J. L. BELL is a Massachusetts writer who specializes in (among other things) the start of the American Revolution in and around Boston. He is particularly interested in the experiences of children in 1765-75. He has published scholarly papers and popular articles for both children and adults. He was consultant for an episode of History Detectives, and contributed to a display at Minute Man National Historic Park.

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Sunday, December 21, 2008

Learning About The Black Regiment

I’ll wind up this impromptu series of book reviews with a pointer to The Black Regiment of the American Revolution, by author Linda Crotta Brennan and artist Cheryl Kirk Noll. This nonfiction picture book for the middle grades was first published in 2004 and reissued earlier this year by Apprentice Shop Books.

This book was created largely to answer interest from schools in Rhode Island. It provides a simple but thorough history of the Continental Army’s 1st Rhode Island Regiment, organized by Col. Christopher Greene in early 1778. In order to fulfill its recruiting quota, the state’s legislature authorized Greene and his officers to sign up slaves who were willing the fight the British, granting them freedom and reimbursing their former owners.

Along with free blacks and Native Americans (there was a lot of overlap between those communities), the newly freed slaves made up a bit more than half of the regiment’s strength. Furthermore, while most of the Continental regiments had their smaller numbers of black soldiers mixed in with the white, the Rhode Islanders were grouped in all-black (or all-men-of-color) companies, making their numbers even more visible. The unit thus became known as “the Black Regiment.”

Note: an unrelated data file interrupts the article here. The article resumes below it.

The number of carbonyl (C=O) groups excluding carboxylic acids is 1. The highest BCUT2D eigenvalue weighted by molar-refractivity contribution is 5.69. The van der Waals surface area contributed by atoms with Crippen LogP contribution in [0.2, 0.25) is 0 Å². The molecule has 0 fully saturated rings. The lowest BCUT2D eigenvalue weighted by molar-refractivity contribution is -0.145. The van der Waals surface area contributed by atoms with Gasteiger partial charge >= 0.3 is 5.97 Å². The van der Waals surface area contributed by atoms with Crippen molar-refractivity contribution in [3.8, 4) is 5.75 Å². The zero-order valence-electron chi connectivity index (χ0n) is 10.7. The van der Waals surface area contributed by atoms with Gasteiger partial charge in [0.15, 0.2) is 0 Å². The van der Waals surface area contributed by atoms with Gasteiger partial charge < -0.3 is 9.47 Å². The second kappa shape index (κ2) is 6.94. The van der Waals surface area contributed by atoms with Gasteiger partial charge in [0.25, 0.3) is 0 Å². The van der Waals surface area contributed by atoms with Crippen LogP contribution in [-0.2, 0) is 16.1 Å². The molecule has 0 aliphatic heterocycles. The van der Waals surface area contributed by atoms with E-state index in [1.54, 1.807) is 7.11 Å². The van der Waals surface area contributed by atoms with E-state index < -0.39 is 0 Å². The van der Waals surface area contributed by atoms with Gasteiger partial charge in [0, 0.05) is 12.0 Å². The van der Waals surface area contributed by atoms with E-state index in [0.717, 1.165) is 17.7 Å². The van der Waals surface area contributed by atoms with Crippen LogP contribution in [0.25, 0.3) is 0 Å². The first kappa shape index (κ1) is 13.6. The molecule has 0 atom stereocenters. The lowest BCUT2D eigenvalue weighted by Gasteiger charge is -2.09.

Apparently some whites objected to being assigned to that regiment. On 29 June 1780, Gen. George Washington wrote to Gen. William Heath, his commander in New England:

I think it will be best to march Colo. [Christopher] Greenes Regt. and the Levies when collected, to the Army [outside New York], and upon their arrival here, so arrange and model them, as to level the Regiments [i.e., to make them even in strength]. The objection to joining Greenes Regiment may be removed by dividing the Blacks in such a manner between the two, as to abolish the name and appearance of a Black Corps.
In early 1781, the regiment was merged with the 2nd Rhode Island to create a single regiment.

Brennan describes this history in crisp, clear prose. Unfortunately, she can’t quote first-person accounts from men of this regiment; she has only the names of soldiers to remind us they were individuals with their own stories. As a result, the “Black Regiment” really functions in the narrative as a single collective character.

The dramatic center of the book is the Battle of Rhode Island in August 1778, when the Continental Army and New England militia units tried and failed to drive the British military out of Newport. The Black Regiment helped hold back a British and Hessian attack, allowing the Americans to retreat off the island. Later the integrated Rhode Island regiment was part of the victorious Continental Army at Yorktown, and some of its black soldiers served through the end of the war in 1783.

Noll provides a series of varied, well researched watercolor illustrations in realistic style. Alongside them are images of period documents and artifacts, helpful maps, timelines, and indexes. (One portrait of a black man reprinted in the book has since been revealed as a modern forgery. That was the topic of the second posting on Boston 1775, back in 2006.)

That amount of material makes for crowded pages, even with small type. The book’s design, and the lack of an individual protagonist to follow, may limit its appeal as entertainment. But for students wanting to learn more about American history, it provides a lot of solid information in an attractive package.

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